It’s a new year. For many, it comes with new goals, new energy, and even big dreams. Yet many people soon feel stymied by the same old job, same old challenges and same old routines. But it doesn’t have to be that way. It just might be that you can get a better job without actually changing jobs. Here are the six simple steps to take.
1. Believe you can.
The first step is to believe that you have the ability to control and to change your current job situation. In many cases, the barriers of your advancement are actually barriers you set in your mind, so take the courage to overcome your self imposed barriers and own your unique capabilities.
Do this exercise: Write down three limiting beliefs that hold you back, and replace each one with a liberating truth (thanks to Michael Hyatt). For example – perhaps one of your barriers is “I’m not experienced enough”. Maybe a liberating truth is actually “I’ve been doing this type of work for x-years, I studied this overall profession for x-years in school, and, come to think of it, I have as much experience as my peers or boss”. Identifying your barriers and recasting them into liberating truths sets the stage for your advancement.
2. Set your future vision.
Where do you want you career to be in three or four years? What is your North star – what is your true passion? When I worked at Camp7, StorageTek and Sun Microsystems my passion was simply great design, so I focused all of my efforts on creating the best design possible in products, websites, collaterals and brands. My passion shaped my job.
But then my passion changed – I became more interested in helping creative people become better design leaders. So I followed my passion – got educated in design management, got some amazing mentors, and spent more and more of my time coaching design managers. I never planned on running a non-profit, but soon was offered the opportunity to run DMI, the non-profit Design Management Institute. I followed my passion about design leadership and discovered a way to shape my job to my evolving passion.
Do this exercise: Determine where your passion is centered, and identify five to seven goals of your future vision to shape your dream job to your passions.
3. Know your “Why”.
Goals are great, but they will usually fall short unless they have a deeper meaning to you. You have to know exactly why you are doing what you are doing, or planning what you are planning. Sounds so simple, but if you don’t know your why it is way too easy to quite when the going gets tough. Michelle Hyatt suggests that people loose their way when they don’t know their why.
Take this next step: Identify your why for each of your five to seven goals in your future vision.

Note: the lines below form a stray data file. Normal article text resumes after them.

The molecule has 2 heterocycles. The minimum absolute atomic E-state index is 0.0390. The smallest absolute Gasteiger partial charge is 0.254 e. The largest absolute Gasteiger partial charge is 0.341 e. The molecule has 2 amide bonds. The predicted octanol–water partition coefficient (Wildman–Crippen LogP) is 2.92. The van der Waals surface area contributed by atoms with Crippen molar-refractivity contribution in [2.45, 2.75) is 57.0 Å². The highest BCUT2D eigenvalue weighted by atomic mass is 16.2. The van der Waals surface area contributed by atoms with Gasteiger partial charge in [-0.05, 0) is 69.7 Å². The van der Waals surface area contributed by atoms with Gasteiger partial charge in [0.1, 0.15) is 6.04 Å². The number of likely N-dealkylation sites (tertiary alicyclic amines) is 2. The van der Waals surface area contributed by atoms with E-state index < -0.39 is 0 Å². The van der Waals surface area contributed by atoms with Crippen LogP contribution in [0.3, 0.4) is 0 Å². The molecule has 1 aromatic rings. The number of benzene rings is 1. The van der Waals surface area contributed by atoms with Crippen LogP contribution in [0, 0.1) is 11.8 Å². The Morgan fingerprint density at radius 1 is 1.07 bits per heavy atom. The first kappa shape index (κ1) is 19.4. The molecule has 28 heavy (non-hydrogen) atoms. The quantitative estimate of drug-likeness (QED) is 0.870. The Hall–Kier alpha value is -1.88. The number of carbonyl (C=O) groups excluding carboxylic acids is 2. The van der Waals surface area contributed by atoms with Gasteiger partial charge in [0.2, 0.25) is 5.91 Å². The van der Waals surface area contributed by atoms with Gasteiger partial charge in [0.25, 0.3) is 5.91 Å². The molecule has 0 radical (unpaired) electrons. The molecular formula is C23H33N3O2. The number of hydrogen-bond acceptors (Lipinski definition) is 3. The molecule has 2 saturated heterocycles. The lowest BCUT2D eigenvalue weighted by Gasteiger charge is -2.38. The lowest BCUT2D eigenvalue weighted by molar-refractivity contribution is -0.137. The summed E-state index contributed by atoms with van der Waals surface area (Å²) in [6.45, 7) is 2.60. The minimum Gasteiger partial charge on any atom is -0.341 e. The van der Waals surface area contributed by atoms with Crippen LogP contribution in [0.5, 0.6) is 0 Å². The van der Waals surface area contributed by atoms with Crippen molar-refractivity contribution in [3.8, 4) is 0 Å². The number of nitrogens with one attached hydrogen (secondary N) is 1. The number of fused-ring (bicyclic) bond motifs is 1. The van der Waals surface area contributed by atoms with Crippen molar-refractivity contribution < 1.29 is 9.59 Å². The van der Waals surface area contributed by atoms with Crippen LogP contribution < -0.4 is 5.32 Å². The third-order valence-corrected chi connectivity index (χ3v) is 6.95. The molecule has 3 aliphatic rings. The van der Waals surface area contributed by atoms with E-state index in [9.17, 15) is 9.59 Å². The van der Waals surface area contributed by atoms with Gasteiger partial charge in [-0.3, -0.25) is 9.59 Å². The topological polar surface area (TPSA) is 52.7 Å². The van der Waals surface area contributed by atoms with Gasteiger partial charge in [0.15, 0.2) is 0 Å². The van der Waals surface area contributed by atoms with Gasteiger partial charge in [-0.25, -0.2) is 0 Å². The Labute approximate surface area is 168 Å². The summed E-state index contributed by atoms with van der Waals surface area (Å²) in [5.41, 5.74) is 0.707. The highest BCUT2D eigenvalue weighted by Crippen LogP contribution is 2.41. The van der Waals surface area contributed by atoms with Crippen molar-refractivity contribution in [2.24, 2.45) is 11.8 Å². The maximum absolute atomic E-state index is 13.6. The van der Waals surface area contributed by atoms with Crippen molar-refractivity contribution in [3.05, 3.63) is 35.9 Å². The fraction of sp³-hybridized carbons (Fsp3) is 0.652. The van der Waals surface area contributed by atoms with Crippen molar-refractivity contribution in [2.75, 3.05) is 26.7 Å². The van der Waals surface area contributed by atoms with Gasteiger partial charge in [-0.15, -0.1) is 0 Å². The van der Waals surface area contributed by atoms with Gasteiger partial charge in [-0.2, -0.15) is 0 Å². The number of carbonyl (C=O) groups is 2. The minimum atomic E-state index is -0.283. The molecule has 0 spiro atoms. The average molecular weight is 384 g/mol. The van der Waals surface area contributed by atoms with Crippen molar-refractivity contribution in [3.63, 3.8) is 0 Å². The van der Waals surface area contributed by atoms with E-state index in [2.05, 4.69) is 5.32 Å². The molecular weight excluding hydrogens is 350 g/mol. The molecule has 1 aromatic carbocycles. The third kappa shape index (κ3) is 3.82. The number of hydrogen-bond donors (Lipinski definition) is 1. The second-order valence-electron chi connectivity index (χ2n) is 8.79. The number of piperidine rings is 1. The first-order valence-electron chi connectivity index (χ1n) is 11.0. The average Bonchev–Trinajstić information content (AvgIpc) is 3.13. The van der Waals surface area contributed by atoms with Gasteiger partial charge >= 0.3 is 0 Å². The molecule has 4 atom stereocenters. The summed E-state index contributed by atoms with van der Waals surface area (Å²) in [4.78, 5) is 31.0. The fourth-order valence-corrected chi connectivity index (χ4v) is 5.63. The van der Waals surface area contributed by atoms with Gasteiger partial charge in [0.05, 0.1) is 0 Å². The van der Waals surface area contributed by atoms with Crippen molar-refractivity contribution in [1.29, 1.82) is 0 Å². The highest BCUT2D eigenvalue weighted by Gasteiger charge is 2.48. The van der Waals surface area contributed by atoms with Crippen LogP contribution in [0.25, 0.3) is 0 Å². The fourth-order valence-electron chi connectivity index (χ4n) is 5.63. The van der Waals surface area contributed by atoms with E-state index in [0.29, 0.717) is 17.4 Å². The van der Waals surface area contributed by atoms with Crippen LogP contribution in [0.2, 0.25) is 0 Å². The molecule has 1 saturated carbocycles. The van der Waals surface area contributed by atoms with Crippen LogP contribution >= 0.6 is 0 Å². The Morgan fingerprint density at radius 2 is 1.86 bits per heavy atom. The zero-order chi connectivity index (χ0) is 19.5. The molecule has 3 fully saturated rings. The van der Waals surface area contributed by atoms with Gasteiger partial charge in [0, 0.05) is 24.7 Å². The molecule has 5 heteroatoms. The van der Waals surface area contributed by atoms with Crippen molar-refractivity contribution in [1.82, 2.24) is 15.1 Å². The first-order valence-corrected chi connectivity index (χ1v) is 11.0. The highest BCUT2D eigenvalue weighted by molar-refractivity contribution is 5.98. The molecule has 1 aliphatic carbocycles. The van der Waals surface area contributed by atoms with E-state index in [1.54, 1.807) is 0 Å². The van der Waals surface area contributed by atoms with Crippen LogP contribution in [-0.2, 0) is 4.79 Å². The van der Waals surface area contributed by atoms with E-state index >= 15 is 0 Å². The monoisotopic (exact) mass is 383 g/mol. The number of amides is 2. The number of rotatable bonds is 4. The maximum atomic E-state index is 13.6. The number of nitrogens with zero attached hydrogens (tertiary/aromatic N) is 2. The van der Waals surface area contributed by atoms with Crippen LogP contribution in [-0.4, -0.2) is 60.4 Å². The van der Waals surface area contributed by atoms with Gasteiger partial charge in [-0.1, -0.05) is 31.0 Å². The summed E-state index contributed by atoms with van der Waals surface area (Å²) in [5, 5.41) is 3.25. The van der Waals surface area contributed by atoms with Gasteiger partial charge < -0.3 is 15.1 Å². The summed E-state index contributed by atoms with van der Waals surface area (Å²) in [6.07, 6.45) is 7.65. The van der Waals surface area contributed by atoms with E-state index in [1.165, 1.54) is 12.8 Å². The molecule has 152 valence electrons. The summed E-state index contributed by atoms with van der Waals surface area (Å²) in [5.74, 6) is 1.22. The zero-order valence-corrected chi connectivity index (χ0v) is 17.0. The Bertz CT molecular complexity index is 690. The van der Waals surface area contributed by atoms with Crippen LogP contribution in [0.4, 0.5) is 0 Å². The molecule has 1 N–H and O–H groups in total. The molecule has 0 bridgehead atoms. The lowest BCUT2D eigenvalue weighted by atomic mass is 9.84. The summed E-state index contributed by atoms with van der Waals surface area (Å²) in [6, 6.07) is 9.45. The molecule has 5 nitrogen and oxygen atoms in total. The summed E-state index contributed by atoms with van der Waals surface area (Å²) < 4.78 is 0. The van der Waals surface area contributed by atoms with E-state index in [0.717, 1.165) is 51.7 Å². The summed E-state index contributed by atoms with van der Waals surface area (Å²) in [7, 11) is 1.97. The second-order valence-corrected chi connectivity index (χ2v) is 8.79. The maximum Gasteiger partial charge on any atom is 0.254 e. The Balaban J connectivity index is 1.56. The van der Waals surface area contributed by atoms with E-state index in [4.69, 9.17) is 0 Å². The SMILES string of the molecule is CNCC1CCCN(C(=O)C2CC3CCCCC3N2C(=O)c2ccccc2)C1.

4. Learn, grow, change.
These three words changed my life. I’ve always sought more professional challenges, and long ago committed to be a continuous learner. In learning we grow and in growth we change. I took these on three words, learn, grow and change as my personal mantra early in my career. Since then I’ve gotten three more college degrees (not necessarily recommended), and within my North Star of great design for the triple bottom line, I’ve changed positions numerous times – from art director to design director to brand manager to association president and now to design and innovation executive recruiter. I’ve long been inspirited by the quote from Will Rodgers: “Even if your on the right track, you’ll get run over if you just stand there”.
5. Be creative and flexible.
Changing jobs in your organization requires creativity and flexibility on your part. Case example: when I was running the design and creative services department at StorageTek I noticed my influence on product design was often slighted by product brand managers, who were focused on building sub-brands, sort of “their baby”. I thought, “really, isn’t this one company?” I knew that this company needed a master brand strategy and I wanted to become the corporate brand and design manager – the company did not have a corporate brand manager. The VP of Marketing owned the brand managers and relied heavily on my design and creative services group. I noticed that she thrived on adding head count to her organization, while I was spending too much time managing my department and not enough time on design strategy. So I proposed a little trade – I gave her my creative services department of about 30 people, in exchange for ownership of Corporate Design and Brand. In one relatively small reorganization I got my dream job, the company got my expertise on master brand and design strategy, the VP Marketing got the bigger organization she desired, and the product brand managers soon got put in line.
6. Start right now.
Finally, break down you projects into bite size pieces and get started now. The path only comes clear if you are in motion, and procrastination is the real enemy. Some people recommend starting with the easy projects to get momentum going and then progress to the harder parts, but I like to start with the hard stuff and get it out of the way first. Either way, the two key words are “start now”. Zig Zigler said “You don’t have to be great to start, but you have to get started to be great”.
Do this simple exercise: Set one or two actions you can start on right away for each of your five to seven goals.
One of my goals this year is to post weekly on this blog about design leadership, innovation leadership, building great design and design thinking organizations, and building cultures of innovation. I just started.